TM: There's a matrix where you put different tasks into categories of urgency and importance. We think a lot about how, on a farm, everything feels important and urgent at the same time. It's totally overwhelming when the pigs have escaped, but at the same time the propane delivery guy is here, and we have to finish packing the CSA. Which one do you go to?

A lot of the business planning techniques that Jake and I have developed have to do with decision making — not necessarily in crisis mode, but setting priorities ahead of time so, when we feel like we're in that crisis mode, we can more easily make a decision.

When I'm looking at things that need to be habituated, it's simple things like putting tools back in the same place every time. When I come out to transplant kale, I want to just transplant the kale. I don't want to spend my precious brain space looking for the tool. We look at the most frustrating thing that keeps happening over and over, and that's where we try to form a habit. We call them "stutter steps."

A lot of research has been done on these "little wins," so I try to mix in these ideas. If you can put a clip on your water hydrant that reminds you to turn it off, and that changes something for you, it makes you realize that you can make bigger changes.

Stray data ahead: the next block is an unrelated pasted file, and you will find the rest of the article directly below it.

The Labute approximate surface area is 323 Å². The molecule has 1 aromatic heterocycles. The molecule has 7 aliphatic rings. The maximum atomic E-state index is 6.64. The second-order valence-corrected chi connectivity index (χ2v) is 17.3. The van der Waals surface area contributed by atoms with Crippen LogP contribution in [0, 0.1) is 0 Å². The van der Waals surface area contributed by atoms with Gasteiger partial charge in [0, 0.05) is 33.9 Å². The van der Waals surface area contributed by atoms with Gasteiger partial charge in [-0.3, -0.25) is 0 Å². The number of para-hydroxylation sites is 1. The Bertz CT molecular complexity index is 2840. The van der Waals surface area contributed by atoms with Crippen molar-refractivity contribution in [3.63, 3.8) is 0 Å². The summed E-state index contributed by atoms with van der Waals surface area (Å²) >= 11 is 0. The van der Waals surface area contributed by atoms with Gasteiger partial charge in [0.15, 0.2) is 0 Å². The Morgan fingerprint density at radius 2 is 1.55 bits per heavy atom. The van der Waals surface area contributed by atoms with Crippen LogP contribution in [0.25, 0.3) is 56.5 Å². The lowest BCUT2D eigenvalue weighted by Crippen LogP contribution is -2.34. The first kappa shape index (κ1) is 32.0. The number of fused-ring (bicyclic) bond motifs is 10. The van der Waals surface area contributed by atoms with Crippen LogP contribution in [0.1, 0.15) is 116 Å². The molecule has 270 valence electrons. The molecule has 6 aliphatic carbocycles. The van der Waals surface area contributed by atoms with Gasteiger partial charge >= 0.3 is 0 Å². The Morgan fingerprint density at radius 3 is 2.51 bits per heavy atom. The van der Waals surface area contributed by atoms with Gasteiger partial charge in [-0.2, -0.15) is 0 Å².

On the business planning side of things, we try to habituate the priorities we've set. Our CSA is our most important customer. If I make a habit of prioritizing CSA members in my head, it makes it a lot easier when I'm in a day of crisis to say, "Oh, my gosh, there are three things I need to do, and one of them is send invoices to CSA members. I'm going to tackle that first."

SD: What do you hope Habit Farming will accomplish?

TM: I really thought I was just going to create a silly blog, and only my mom would read it and that would be the end of it. But it's been evolving around me based on other people's interest, which is kind of cool. If there's a way that I can create some sort of a platform for a more open and honest dialogue among farmers, for sharing within their own communities. That would be a really awesome outcome.

Right now I'm really just talking about it and getting the word out there that farming. is. hard. And there are people who are trying to make a go of it and trying to do it in a different way than it's been done for generations. It's really exciting, but it also needs the support of a lot of different people from a lot of different sectors. My hope is that all of those people start talking more.

This interview has been edited and condensed for clarity and length.

The original print version of this article was headlined "Force of Habit | A farmer's side project talks viability, honesty and little wins"